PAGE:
UN open forum: Connecting the digital dots – How the UN System is supporting the digital transformation and the way forward
Internet Governance Forum (IGF) 2021
6 Dec 2021 10:00h - 10 Dec 2021 18:00h
Katowice, Poland and Online
7 Dec 2021 14:00h - 15:00h
Event reportThis was a first of its kind open forum where senior heads of United Nations (UN) agencies shared how internet governance is relevant to their work and how they are contributing to the broader process of inclusive, collaborative, development-oriented internet governance.
Internet governance and internet public policy issues and decisions cannot be isolated. They cannot be concentrated and localised in any one sphere or in any one agency as the internet touches so many aspects of social, political, economic, and security issues.
Many UN entities have been supporting inter-governmental processes, norm-setting, and capacity development, helping countries to apply digital technologies to bridge digital divides, improve public service delivery, and deliver and develop their digital economies.
Mr Liu Zhenmin (Under-Secretary-General of the United Nations Department of Economic and Social Affairs (UNDESA)) noted that the IGF is a good platform to exchange experiences in working on the digital ecosystem, digital policy, and digital capacity-building, as he called for his UN colleagues to make the internet a better place for all people on the planet, and especially to harness digital transformation for sustainable development.
Some UN agencies discussed their engagements with the internet and internet governance.
The UN Educational, Scientific and Cultural Organization (UNESCO) has been advocating the ROAM (Rights, Openness, Accessibility to all, Multistakeholder participation) framework – a human rights-based open, accessible, and multistakeholder approach for digital governance and internet governance – with 34 countries adopting it so far. UNESCO is a leading agency when it comes to freedom of expression and the safety of journalists, both central issues in cyberspace. Their work also extends to combating hate speech, violent speech, extremism, and the negative sides of misusing the internet, including misinformation and disinformation.
At the World Bank, the ways in which digital can be used to modernise public service delivery has become increasingly important to their research programme. They are financing the rollout of broadband networks in rural areas using high-command capacity transmission networks, both terrestrial and submarine, to bring digital low-cost bandwidth to developing countries. Their focus is also increasing on green and inclusive development.
The Office of the Secretary-General’s Envoy on Technology at the UN is a follow-up to the UN Secretary-General’s Roadmap for Digital Cooperation. It works in an inclusive and open manner, particularly through multistakeholder partnerships. The roadmap calls for a more coherent and coordinated global effort and digital capacity-building.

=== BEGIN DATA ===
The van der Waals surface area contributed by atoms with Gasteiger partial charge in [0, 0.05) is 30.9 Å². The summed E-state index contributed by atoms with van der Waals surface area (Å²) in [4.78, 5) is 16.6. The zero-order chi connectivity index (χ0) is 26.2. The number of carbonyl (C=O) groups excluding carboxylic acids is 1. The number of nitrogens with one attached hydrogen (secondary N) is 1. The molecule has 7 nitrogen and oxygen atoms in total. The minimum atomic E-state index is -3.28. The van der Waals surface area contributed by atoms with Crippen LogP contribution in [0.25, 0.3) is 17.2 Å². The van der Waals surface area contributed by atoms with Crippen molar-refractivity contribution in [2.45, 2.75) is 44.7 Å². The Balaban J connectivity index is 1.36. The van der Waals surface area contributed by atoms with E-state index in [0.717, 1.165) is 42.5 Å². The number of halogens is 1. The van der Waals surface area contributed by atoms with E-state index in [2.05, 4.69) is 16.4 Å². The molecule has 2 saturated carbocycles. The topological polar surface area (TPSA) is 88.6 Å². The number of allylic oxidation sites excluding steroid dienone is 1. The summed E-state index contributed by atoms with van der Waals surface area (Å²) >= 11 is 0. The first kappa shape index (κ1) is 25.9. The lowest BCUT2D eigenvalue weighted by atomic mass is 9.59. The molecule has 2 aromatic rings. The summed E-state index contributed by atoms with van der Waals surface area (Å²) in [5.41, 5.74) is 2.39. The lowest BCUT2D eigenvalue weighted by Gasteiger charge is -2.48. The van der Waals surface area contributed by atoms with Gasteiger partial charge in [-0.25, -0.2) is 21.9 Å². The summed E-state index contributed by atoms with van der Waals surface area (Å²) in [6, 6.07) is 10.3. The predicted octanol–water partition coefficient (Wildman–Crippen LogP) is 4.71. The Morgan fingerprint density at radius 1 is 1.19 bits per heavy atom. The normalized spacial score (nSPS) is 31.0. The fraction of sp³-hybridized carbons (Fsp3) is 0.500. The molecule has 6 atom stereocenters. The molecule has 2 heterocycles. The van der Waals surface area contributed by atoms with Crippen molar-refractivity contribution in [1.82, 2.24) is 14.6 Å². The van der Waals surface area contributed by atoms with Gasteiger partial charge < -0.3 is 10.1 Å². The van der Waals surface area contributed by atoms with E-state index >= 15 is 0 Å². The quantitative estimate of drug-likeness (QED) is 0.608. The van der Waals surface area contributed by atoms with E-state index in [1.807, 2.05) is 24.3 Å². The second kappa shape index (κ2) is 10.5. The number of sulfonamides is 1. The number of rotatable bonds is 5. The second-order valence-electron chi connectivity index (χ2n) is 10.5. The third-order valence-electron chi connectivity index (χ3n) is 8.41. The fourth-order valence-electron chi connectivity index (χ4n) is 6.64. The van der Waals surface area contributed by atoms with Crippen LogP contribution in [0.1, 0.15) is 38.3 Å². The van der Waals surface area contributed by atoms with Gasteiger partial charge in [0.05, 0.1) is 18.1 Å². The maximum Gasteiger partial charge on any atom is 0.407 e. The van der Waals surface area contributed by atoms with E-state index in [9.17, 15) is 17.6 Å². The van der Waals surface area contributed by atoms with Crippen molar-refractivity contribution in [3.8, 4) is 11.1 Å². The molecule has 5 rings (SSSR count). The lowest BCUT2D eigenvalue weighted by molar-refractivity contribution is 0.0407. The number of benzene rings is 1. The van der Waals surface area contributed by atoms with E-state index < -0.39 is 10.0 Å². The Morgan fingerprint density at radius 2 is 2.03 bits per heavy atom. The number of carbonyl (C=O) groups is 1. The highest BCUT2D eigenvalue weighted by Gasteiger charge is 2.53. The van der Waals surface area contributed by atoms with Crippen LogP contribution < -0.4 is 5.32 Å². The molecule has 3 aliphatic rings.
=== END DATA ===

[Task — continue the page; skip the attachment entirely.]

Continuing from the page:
The Secretary-General’s new report Our Common Agenda also calls for improving digital cooperation and achieving universal digital inclusivity widely accepted by member states. The objectives formulated in the report point to digital inclusivity, protection of human rights, protection of data, fighting misinformation, and promoting digital literacy.
All activities at the Food and Agriculture Organization of the UN (FAO) are guided by six principles linked to the Rome Call for Ethics on AI: transparency, inclusion, responsibility, impartial ability, reliability, security, and privacy. FAO’s position is to strengthen the focus on digital for impact. Its priorities are to further accelerate the use of innovative technologies and continue to improve on a portfolio of information and communication technologies (ICT) services, tools that will continue to achieve the sustainable development goals (SDGs) worldwide.
The UN division for disarmament research that provides independent research and innovative ideas on international security issues has seen a surge in malicious cyber activity. Their security and technology programme looks at cyber stability, the implications of artificial intelligence (AI) in weapon systems and military decision-making, emerging trends, etc.
The ICT policy division of the United Nations Framework Convention on Climate Change (UNFCCC) leveraged technology to enhance the experience and significantly expand participation at COP26. The platform included virtual and onsite digital ID registration thus increasing participation from an expected 30,000 participants to 50,000 virtual participants. This led to broader participation and inclusivity both from governments and multistakeholders and non-actors, such as civil society and indigenous people, and a very large outcry from youth to participate in their activities.
Several processes at the IGF have synergies with the work of various agencies. Like the Best Practice Forum (BPF) for Gender and Access complements the awareness of gender violence campaigned by the United Nations Population Fund (UNFPA).
Similarly, UNESCO has come up with recommendations on the ethics of AI, which have been adopted by their 193 member states. It is the first global normative instrument of its kind to ensure safeguards not only in the use of AI but also in the design and the development of AI-based applications and systems.
Most UN agencies employ digital tools or are working to better digital lives. The challenge within the UN system now is to ensure that they work together as a broad, multistakeholder community. As there is a lot of overlap in the various initiatives by various UN agencies, there is scope for collaborating and optimising resources and sharing knowledge.
The IGF can be a bridge between this depth of knowledge and this broader community and exist in the overlap of work of all UN agencies.
By Mili Semlani